Monday, April 2, 2007

A mighty hand

I'm sitting at my parents' house right now after Passover sedar. We're not supposed to turn to other forms of entertainment, but I've never been that religious anyway. Instead we're supposed to sit and discuss the story of Passover all night and usher in the dawn...

For those who aren't familiar, the off the cuff version of the story of Passover is as follows:

Back in the day, there was a Jewish guy in Egypt named Joseph. This guy Joseph was real sharp. He was buddy-buddy with God, and he would give advice, and he knew all the good places to raise sheep and grow corn and whatever. The Pharaoh liked him real well (maybe because Joseph kept him in good sheep grazing and corn growing), and said things like "go to Joseph and whatever he says to do, you shall do." People came from all over the place to get advice from Joseph or just hang out with him. For the sake of argument, lets just say that Joseph represented "the people of Israel".

After a while, the Pharaoh died, and Joseph died, and some other Pharaoh came to power "who did not know Joseph." As far as this new Pharaoh was concerned, there were just a bunch of Jews everywhere, and he said "um... we should do something about that, lest a war break out and these Jews decide to join my enemies and fight against me." Like most men in such a leadership position, this particular Pharaoh was prone to making pretty bad decisions.

So yeah, the Pharaoh enslaved all the Jews, and "set them to work at brick and mortar, and all kinds of work in the field." It pretty much sucked for the Jews, as they had to build crap like the Pyramids. Not the Pyramids themselves, they weren't built by slaves (according to the History channel), but stuff like them.

So God was like "hey, that situation sucks for you, and since you're supposed to be my chosen people, I guess I'll help you get out of it." So one day, since God had his back and all, Moses went to the Pharaoh and said "we're not happy, we'd like to leave now." The Hollywood version was more along the lines of "LET MY PEOPLE GO." The Pharaoh said "fine, whatever, leave" - but then he changed his mind. Moses asked again, and this time he scared the Pharaoh with nifty magic tricks like turning sticks into snakes (credit for special effects goes to God), and Pharaoh again said yes and then changed his mind. Eventually God had had about enough, and started throwing plagues at Pharaoh - Locusts, Frogs, etc. You know, biblical stuff, culminating in the slaying of the first born son.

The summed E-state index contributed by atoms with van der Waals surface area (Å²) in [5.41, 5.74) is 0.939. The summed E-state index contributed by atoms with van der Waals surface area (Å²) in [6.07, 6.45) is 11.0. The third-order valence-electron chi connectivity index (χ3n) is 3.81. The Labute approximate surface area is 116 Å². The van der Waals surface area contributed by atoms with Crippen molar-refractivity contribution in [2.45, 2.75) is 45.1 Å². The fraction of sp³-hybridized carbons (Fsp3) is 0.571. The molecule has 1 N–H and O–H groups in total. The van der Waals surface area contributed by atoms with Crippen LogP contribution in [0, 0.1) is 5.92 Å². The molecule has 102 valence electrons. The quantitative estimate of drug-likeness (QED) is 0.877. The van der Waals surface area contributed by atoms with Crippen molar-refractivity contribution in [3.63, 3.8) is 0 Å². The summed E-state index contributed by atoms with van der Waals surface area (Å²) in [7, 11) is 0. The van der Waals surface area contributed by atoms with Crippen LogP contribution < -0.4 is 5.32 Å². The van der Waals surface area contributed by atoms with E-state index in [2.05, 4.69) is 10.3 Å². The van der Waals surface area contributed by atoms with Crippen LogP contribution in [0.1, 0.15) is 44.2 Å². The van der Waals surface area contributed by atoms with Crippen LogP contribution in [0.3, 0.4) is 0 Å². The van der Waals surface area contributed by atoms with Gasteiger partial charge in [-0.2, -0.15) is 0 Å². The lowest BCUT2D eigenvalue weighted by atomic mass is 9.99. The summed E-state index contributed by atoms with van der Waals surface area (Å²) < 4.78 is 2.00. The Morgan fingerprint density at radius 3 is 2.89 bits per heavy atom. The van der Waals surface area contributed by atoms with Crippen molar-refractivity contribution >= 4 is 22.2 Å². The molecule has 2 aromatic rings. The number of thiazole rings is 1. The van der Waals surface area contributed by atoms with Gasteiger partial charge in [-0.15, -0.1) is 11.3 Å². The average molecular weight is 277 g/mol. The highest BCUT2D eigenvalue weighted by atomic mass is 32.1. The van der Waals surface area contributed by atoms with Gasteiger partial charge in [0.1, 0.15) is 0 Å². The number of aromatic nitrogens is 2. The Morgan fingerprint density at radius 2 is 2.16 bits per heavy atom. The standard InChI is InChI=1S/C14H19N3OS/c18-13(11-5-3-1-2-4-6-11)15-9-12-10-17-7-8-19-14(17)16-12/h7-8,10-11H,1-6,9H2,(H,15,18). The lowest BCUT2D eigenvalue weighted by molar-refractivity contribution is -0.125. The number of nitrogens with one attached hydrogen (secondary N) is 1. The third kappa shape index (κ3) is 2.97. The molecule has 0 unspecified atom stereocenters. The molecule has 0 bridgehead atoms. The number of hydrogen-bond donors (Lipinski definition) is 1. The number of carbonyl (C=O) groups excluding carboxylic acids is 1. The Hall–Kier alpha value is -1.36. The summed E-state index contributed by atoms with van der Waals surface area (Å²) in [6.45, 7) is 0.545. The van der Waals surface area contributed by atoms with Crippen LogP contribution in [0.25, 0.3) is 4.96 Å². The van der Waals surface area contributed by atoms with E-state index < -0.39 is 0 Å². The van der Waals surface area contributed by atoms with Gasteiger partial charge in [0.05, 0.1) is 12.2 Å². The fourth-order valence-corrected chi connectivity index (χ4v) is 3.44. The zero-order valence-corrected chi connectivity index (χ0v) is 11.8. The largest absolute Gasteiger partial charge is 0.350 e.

Only fair, really, since that's what the Pharaoh had done to the Jews...
In order to spare the Jewish kids, the Jews were instructed to smear lambs blood on their door, so the Angel of Death would know to pass over their home when coming for the first born.

Pass over... Passover... get it?

So the Pharaoh, sufficiently scared by the prospect of losing his son, finally let the Jews leave Egypt. But based on his track record of changing his mind, Moses decided they'd better get a move on in a hurry. They didn't have time to make preparations, specifically to bake bread, so they mixed up some unleavened bread and let it bake on their backs as they trekked across the desert.

Of course, the Pharaoh DID change his mind, and came after them. To make their escape, God was kind enough to part the Red Sea and allow the Jews to cross on dry land. Hot on their heels were the Pharaoh's henchmen, so to seal the deal so to speak, God let the sea crash back down on them. Bad news for the Egyptians. The Israelites jumped for joy at their good fortune, but God got a little pissed about that... "My creatures perish and you sing praises?" So humbled, the Jews wandered the desert for a while, eating unleavened bread and, well, probably sweating a lot.

That's pretty much the story of Passover - it's a thrilling tale of slavery and oppression, and the Israelites' daring redemption.

So that's what we celebrated tonight. We ate Matzoh to remind us of the unleavened bread, Moror (horseradish) to remind us of the bitterness of slavery, Haroset (sort of a dip made of apples and nuts) to remind us of the sweetness of redemption, and Brisket from AJ's (an upscale grocery store) to remind us that Mom never really was a great cook.

(Just kidding, Mom)


rjt said...

Lovely recap and all, but you could have saved yourself a lot of typing by just saying this:

They tried to kill us.
We survived.
Let's eat.

Seth Jaffee said...

This is true!

Seth Jaffee said...

Just re-reading my Passover recap from 3 years ago... with regard to Haroset - what does it say if I don't like nuts and am allergic to apples?

No sweet redemption for me I guess.